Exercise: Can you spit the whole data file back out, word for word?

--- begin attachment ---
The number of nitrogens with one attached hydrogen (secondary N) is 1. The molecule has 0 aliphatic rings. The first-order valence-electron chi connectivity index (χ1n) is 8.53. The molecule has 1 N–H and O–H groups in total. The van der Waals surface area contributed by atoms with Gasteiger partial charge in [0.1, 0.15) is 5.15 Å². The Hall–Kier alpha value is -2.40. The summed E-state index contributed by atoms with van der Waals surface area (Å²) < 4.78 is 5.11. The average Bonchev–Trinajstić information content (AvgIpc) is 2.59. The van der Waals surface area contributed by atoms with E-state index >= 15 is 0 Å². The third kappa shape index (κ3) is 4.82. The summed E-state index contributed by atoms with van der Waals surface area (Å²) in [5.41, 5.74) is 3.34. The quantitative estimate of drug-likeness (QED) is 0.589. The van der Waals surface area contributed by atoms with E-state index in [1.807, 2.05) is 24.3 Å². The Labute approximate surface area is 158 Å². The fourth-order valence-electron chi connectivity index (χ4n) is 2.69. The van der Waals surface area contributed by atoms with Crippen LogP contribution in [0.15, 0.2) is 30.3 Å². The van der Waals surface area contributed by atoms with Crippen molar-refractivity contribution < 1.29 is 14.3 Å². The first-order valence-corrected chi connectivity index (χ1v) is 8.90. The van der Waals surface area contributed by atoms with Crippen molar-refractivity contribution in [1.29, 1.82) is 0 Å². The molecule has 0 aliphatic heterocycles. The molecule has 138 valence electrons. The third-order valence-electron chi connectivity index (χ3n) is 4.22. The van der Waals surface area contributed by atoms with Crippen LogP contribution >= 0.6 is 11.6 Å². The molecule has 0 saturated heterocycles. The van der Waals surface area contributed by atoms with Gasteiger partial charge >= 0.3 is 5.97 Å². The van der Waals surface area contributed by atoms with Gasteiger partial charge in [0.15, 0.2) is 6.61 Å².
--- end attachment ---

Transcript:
The number of nitrogens with one attached hydrogen (secondary N) is 1. The molecule has 0 aliphatic rings. The first-order valence-electron chi connectivity index (χ1n) is 8.53. The molecule has 1 N–H and O–H groups in total. The van der Waals surface area contributed by atoms with Gasteiger partial charge in [0.1, 0.15) is 5.15 Å². The Hall–Kier alpha value is -2.40. The summed E-state index contributed by atoms with van der Waals surface area (Å²) < 4.78 is 5.11. The average Bonchev–Trinajstić information content (AvgIpc) is 2.59. The van der Waals surface area contributed by atoms with E-state index >= 15 is 0 Å². The third kappa shape index (κ3) is 4.82. The summed E-state index contributed by atoms with van der Waals surface area (Å²) in [5.41, 5.74) is 3.34. The quantitative estimate of drug-likeness (QED) is 0.589. The van der Waals surface area contributed by atoms with E-state index in [1.807, 2.05) is 24.3 Å². The Labute approximate surface area is 158 Å². The fourth-order valence-electron chi connectivity index (χ4n) is 2.69. The van der Waals surface area contributed by atoms with Crippen LogP contribution in [0.15, 0.2) is 30.3 Å². The van der Waals surface area contributed by atoms with Crippen molar-refractivity contribution < 1.29 is 14.3 Å². The first-order valence-corrected chi connectivity index (χ1v) is 8.90. The van der Waals surface area contributed by atoms with Crippen molar-refractivity contribution in [1.29, 1.82) is 0 Å². The molecule has 0 aliphatic heterocycles. The molecule has 138 valence electrons. The third-order valence-electron chi connectivity index (χ3n) is 4.22. The van der Waals surface area contributed by atoms with Crippen LogP contribution >= 0.6 is 11.6 Å². The molecule has 0 saturated heterocycles. The van der Waals surface area contributed by atoms with Gasteiger partial charge >= 0.3 is 5.97 Å². The van der Waals surface area contributed by atoms with Gasteiger partial charge in [0.15, 0.2) is 6.61 Å².